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Hot composting bays

timjeffries
Established Contributor
timjeffries
timjeffries
Established Contributor

Recycle kitchen scraps and garden waste in these D.I.Y. hot composting bays to fertilise your garden the natural way.

 

 

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The project

 

Bunnings Workshop member Tim shared these hot composting bays to nourish his garden. Horticulturist and Workshop member Adam Woodhams shared the following about the composting process.

 

Composting is an interesting process. It naturally occurs in nature and is really better described as decomposition, with compost being the outcome of the process.


The process of composting naturally generates heat as the various microbes go about their work decomposing the material. In a natural setting, say fallen leaves beneath trees, the heat generated would not even be noticeable and in some cases may not even be present as material may just rot.


In a man-made composting system, there should always be heat as this is the indicator that the heap is working well and the heat is also required to kill any weed seeds present. In nature, material that breaks down is likely to be from a single source, like my fallen leaf example, but in a compost heap there will be mixed material – grass clippings, kitchen scraps, garden clippings and dry leaves. This will simplistically be called wet and dry material or nitrogen and carbon material, the aim being to keep the heap 50:50. Too wet or dry and the composting process won’t activate. To create a hot heap you also need good airflow as this provides the oxygen the composting process requires. Hence the nice open sides on Tim's bays.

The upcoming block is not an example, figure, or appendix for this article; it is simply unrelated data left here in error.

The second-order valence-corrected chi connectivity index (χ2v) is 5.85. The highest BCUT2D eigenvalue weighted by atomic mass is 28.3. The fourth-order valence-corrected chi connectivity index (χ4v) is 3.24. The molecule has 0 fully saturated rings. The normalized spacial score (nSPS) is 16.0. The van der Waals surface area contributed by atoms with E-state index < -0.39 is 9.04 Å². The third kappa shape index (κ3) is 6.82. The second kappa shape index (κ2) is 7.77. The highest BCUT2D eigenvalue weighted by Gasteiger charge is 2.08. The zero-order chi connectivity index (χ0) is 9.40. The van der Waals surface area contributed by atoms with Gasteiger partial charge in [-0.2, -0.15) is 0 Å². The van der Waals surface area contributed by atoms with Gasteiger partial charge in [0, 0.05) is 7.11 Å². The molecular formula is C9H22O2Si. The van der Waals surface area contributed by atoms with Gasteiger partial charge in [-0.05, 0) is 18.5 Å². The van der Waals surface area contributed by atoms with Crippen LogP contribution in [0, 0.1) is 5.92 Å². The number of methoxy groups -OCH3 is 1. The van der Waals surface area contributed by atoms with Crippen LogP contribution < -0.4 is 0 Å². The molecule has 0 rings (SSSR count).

Composting can be a very complex process, and personally I think people sometimes overcomplicate it. Our grandparents managed to get pretty good compost going without the help of 400 page books from experts on the topic.


Simple tips for a good, hot heap:

 

  • Don’t put your heap in full sun or heavy shade
  • Ensure good airflow
  • Keep the materials you put in balanced
  • Fork it over regularly
  • If it gets too dry, give it a light sprinkle and fork it
  • If it gets too wet, turn it over regularly to speed up the drying
  • If your heap doesn’t seem to be starting well, you can inoculate it by forking through a bag of good quality well-composted manure or water it with a bioactive product like Seasol. This will add bacteria to kick-start the process. You’ll even find there are compost accelerator products.

 

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You can read more about project creator Tim in our member profile story Good for the soul.

 

How to make your own compost

 

Start composting with these helpful guides from the Bunnings team:

 

 

 

Resident Workshop horticulturalist Noelle has also provided comprehensive advice in her guide How to make compost for your garden.

 

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